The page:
The Forum, Los Angeles, CA, 12/28/19
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There's a frequently stated and none-too-kind attitude that denizens of certain places express toward fans – whether of sports or music – in Los Angeles. Basically, it boils down to a preconceived notion that folks in Southern California are too ""laid back"" or ""mellow,"" or that their commitment is somewhat suspect – you know, the old stereotype of Angelenos who would leave Dodger Stadium in the 7th inning of a perfect game to beat the traffic. Well, how much truth there is to that notion is highly debatable, but one listen to these two nights at the Forum should convince any fair minded person that it does not apply at all in this case – what you'll encounter here is an audience that was fully engaged, wildly enthusiastic and LOUD, and Dead & Company fully earned that response.
Set one of night two takes its first leap forward by reaching way back, to the days before there was a Grateful Dead, with ""Viola Lee Blues"" – the jug band classic that graced the repertoire of Mother McCree's Uptown Jug Champions before some of that folkie combo plugged in and revamped the same song into the Dead's first great extended electric jamming vehicle. The rollicking feel of that opening carries right through to ""Bertha,"" and then back to ""Viola."" The set moves on to such favorites as ""Jack Straw,"" ""Friend Of The Devil"" and the locally apt ""West L.A. Fadeaway"" before coming to an exhilarating end with the time-tested combination of ""Lost Sailor"" and ""Saint Of Circumstance.""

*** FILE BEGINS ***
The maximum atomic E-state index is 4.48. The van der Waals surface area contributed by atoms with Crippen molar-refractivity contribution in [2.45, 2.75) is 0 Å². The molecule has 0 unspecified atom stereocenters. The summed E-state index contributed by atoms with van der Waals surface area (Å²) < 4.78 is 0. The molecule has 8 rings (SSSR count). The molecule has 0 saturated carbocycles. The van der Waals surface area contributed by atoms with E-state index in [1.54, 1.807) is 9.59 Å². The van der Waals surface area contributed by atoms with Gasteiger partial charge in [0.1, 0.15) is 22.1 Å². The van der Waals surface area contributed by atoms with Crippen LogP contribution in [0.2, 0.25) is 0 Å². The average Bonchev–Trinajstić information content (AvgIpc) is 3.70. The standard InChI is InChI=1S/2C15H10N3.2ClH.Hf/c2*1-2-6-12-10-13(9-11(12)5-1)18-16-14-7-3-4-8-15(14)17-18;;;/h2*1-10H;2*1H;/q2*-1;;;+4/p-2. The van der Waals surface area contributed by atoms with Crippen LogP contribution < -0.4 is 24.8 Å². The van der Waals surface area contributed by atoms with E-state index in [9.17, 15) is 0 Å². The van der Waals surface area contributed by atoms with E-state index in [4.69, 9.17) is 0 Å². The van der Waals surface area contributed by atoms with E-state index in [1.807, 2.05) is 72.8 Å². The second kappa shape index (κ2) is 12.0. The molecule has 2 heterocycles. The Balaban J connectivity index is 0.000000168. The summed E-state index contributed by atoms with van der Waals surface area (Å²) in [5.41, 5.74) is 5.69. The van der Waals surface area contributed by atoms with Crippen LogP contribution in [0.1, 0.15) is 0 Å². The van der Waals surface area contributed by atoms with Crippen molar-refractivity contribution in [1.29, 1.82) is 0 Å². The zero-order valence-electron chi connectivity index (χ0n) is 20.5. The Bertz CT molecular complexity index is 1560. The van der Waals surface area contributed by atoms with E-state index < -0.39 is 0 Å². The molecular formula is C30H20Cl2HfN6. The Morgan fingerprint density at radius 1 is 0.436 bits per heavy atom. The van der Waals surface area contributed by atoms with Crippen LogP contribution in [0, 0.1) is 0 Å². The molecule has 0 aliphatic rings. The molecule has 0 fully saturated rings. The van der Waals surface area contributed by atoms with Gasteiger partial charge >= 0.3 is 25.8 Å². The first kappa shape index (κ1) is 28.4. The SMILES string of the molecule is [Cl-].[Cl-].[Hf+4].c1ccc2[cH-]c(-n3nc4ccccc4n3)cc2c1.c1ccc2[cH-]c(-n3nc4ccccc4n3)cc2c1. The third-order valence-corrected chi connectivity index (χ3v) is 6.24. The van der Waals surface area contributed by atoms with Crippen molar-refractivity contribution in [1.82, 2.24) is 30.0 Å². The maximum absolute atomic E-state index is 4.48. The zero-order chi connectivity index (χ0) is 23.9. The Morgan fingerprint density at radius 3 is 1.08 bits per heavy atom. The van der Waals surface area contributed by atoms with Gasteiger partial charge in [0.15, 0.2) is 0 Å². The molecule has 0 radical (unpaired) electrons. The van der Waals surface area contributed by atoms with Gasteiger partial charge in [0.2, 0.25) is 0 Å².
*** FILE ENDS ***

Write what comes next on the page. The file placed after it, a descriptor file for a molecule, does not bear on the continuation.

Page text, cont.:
The band has a little prank up its sleeve when they return from the break, launching yet again into the final verse of ""Viola Lee Blues,"" which they deftly and seamlessly turn into the opening of ""China Cat Sunflower"" before the happily stunned crowd knows what hit it. As ever, the unrestrained playing that links ""China"" with its longtime companion ""I Know You Rider"" sends the Forum into a frenzy. But more surprises lay in store. Instead of the characteristic a cappella vocal and following thunderous end to ""Rider,"" the band instead lets the song's final instrumental section spiral gently down in volume and tempo before magically transforming into ""Dark Star."" From those astral heights, the band returns to familiar terrain for a long and satisfying ""He's Gone,"" before leaving matters in the hands of the Rhythm Devils, who waste no time getting back to the realm of the otherworldly. The Space segment keeps things up in the outer reaches, before a powerhouse set-closing sequence of ""Althea,"" ""Morning Dew"" and ""One More Saturday Night."" ""The Weight"" as encore sends the crowd home happy and puts the band on the road back home to San Francisco, where they'd close out 2019 in grand style.